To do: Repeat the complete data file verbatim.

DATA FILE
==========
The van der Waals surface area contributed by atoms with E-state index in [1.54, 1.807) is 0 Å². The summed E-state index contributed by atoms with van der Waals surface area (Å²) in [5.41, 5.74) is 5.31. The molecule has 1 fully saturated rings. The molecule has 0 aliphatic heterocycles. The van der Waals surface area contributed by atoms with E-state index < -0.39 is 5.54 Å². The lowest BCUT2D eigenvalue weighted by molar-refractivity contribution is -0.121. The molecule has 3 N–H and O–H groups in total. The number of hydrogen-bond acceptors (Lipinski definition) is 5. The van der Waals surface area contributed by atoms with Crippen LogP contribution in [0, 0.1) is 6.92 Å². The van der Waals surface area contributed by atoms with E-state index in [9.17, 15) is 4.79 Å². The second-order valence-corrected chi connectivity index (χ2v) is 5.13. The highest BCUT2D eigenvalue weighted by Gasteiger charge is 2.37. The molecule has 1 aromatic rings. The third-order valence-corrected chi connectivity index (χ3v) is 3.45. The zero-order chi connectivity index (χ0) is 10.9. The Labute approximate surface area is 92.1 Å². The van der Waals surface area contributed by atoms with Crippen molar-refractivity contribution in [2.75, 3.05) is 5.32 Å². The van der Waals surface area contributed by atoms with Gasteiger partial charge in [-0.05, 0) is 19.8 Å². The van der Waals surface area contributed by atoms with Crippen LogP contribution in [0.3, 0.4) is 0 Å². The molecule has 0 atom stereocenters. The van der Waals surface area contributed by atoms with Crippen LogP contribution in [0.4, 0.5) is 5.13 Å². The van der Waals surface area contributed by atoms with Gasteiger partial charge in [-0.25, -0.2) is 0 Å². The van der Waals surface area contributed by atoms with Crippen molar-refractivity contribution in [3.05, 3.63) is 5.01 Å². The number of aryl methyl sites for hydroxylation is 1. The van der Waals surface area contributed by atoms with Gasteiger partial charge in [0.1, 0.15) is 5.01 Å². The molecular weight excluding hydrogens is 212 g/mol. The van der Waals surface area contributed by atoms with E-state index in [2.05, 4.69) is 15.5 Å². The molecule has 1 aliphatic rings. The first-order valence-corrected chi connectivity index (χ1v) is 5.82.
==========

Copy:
The van der Waals surface area contributed by atoms with E-state index in [1.54, 1.807) is 0 Å². The summed E-state index contributed by atoms with van der Waals surface area (Å²) in [5.41, 5.74) is 5.31. The molecule has 1 fully saturated rings. The molecule has 0 aliphatic heterocycles. The van der Waals surface area contributed by atoms with E-state index < -0.39 is 5.54 Å². The lowest BCUT2D eigenvalue weighted by molar-refractivity contribution is -0.121. The molecule has 3 N–H and O–H groups in total. The number of hydrogen-bond acceptors (Lipinski definition) is 5. The van der Waals surface area contributed by atoms with Crippen LogP contribution in [0, 0.1) is 6.92 Å². The van der Waals surface area contributed by atoms with E-state index in [9.17, 15) is 4.79 Å². The second-order valence-corrected chi connectivity index (χ2v) is 5.13. The highest BCUT2D eigenvalue weighted by Gasteiger charge is 2.37. The molecule has 1 aromatic rings. The third-order valence-corrected chi connectivity index (χ3v) is 3.45. The zero-order chi connectivity index (χ0) is 10.9. The Labute approximate surface area is 92.1 Å². The van der Waals surface area contributed by atoms with Crippen molar-refractivity contribution in [2.75, 3.05) is 5.32 Å². The van der Waals surface area contributed by atoms with Gasteiger partial charge in [-0.05, 0) is 19.8 Å². The van der Waals surface area contributed by atoms with Crippen LogP contribution in [0.3, 0.4) is 0 Å². The molecule has 0 atom stereocenters. The van der Waals surface area contributed by atoms with Crippen LogP contribution in [0.4, 0.5) is 5.13 Å². The van der Waals surface area contributed by atoms with Gasteiger partial charge in [-0.25, -0.2) is 0 Å². The van der Waals surface area contributed by atoms with Crippen molar-refractivity contribution in [3.05, 3.63) is 5.01 Å². The number of aryl methyl sites for hydroxylation is 1. The van der Waals surface area contributed by atoms with Gasteiger partial charge in [0.1, 0.15) is 5.01 Å². The molecular weight excluding hydrogens is 212 g/mol. The van der Waals surface area contributed by atoms with E-state index in [2.05, 4.69) is 15.5 Å². The molecule has 1 aliphatic rings. The first-order valence-corrected chi connectivity index (χ1v) is 5.82.